This week a package arrived at the School containing some invaluable archives dating back more than 110 years. They were the possessions of John Cundall (1891-1962), who was in East from 1901 to 1908. Oddly, Cundall died over half a century ago, so they cannot have been from the winding up of his estate. More strangely, there was no accompanying letter with the package so we do not know where they came from .
There were some items which we have not got in the archives. These include a Sergeant’s stripes and badges from the Officer Training Corp, a school cap and colours cap, a handwritten note from his headmaster, George Allen, congratulating him on his exam results, the earliest known copy of the rules and membership of the OC Society, four Call Over books, and remarkably preserved cricket and football fixture cards.
As for Cundall himself, we know something. He joined the Royal Navy in July 1909 and served in the First World War as Paymaster-Lieutenant on HMS Ajax, on which he fought at the Battle of Jutland. Cundall was described in naval reports as “hardworking, physically fit and keen on sport”. In 1917 he married Beatrice and they had one child, Rodney John Rowley Cundall, who also went on to join the navy.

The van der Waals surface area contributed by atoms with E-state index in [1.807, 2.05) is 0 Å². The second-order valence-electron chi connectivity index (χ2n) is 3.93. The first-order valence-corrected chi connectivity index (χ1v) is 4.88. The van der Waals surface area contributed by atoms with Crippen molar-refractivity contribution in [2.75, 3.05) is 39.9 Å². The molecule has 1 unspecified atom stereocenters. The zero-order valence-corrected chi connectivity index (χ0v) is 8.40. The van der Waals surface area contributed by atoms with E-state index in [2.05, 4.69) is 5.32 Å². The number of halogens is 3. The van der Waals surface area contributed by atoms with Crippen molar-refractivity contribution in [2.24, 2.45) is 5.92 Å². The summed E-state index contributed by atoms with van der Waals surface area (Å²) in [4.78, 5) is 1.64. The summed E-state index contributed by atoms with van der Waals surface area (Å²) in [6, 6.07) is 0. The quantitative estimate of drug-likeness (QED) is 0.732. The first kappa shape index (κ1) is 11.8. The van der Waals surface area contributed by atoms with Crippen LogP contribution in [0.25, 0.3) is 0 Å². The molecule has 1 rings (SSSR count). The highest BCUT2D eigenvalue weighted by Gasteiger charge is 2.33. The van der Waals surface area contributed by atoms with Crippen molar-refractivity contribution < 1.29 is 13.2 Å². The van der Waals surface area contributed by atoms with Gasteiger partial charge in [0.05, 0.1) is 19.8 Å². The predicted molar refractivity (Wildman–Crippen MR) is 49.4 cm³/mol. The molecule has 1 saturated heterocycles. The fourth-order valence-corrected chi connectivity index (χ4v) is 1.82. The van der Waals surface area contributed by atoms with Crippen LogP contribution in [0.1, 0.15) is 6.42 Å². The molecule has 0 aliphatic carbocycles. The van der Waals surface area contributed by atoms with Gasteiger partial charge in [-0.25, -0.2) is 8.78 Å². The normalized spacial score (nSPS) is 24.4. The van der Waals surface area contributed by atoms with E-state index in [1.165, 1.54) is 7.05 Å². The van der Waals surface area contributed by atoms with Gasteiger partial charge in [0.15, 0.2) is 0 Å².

Cundall was still in service, acting as secretary to the Commander-in-Chief Mediterranean, when the Second World War started. Transferred to HMS Royal Oak, he was one of the 407 survivors out of a crew of 1240 men when the ship was torpedoed off Scapa Flow on October 14, 1939. It was Cundall’s 48th birthday.
At the end of the war he was Supply Officer to the Home Fleet and was promoted to flag rank in 1946, was made CBE, and retired the following year. In his retirement Rear-Admiral Cundall interested himself in local government and was a member of Havant and Waterlooville Urban Council, being Chairman in 1952-53. He was, among numerous other activities, treasurer of the Trafalgar Services Club, and Portsmouth Old People’s Homes. He was also a keen amateur actor.